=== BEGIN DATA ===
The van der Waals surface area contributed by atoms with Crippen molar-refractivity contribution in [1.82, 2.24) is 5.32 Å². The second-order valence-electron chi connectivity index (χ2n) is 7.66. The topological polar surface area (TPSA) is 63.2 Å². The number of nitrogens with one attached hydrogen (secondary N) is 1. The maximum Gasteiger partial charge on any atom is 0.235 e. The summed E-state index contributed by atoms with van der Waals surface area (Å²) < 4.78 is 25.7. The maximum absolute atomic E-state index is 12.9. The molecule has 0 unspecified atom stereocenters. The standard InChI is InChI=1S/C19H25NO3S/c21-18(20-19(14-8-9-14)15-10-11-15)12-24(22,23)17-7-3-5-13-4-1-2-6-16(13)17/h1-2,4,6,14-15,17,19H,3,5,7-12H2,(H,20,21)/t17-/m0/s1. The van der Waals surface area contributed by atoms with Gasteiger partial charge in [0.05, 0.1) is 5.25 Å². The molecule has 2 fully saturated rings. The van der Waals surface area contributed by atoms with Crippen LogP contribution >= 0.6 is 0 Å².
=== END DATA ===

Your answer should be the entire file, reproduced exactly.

The van der Waals surface area contributed by atoms with Crippen molar-refractivity contribution in [1.82, 2.24) is 5.32 Å². The second-order valence-electron chi connectivity index (χ2n) is 7.66. The topological polar surface area (TPSA) is 63.2 Å². The number of nitrogens with one attached hydrogen (secondary N) is 1. The maximum Gasteiger partial charge on any atom is 0.235 e. The summed E-state index contributed by atoms with van der Waals surface area (Å²) < 4.78 is 25.7. The maximum absolute atomic E-state index is 12.9. The molecule has 0 unspecified atom stereocenters. The standard InChI is InChI=1S/C19H25NO3S/c21-18(20-19(14-8-9-14)15-10-11-15)12-24(22,23)17-7-3-5-13-4-1-2-6-16(13)17/h1-2,4,6,14-15,17,19H,3,5,7-12H2,(H,20,21)/t17-/m0/s1. The van der Waals surface area contributed by atoms with Gasteiger partial charge in [0.05, 0.1) is 5.25 Å². The molecule has 2 fully saturated rings. The van der Waals surface area contributed by atoms with Crippen LogP contribution >= 0.6 is 0 Å².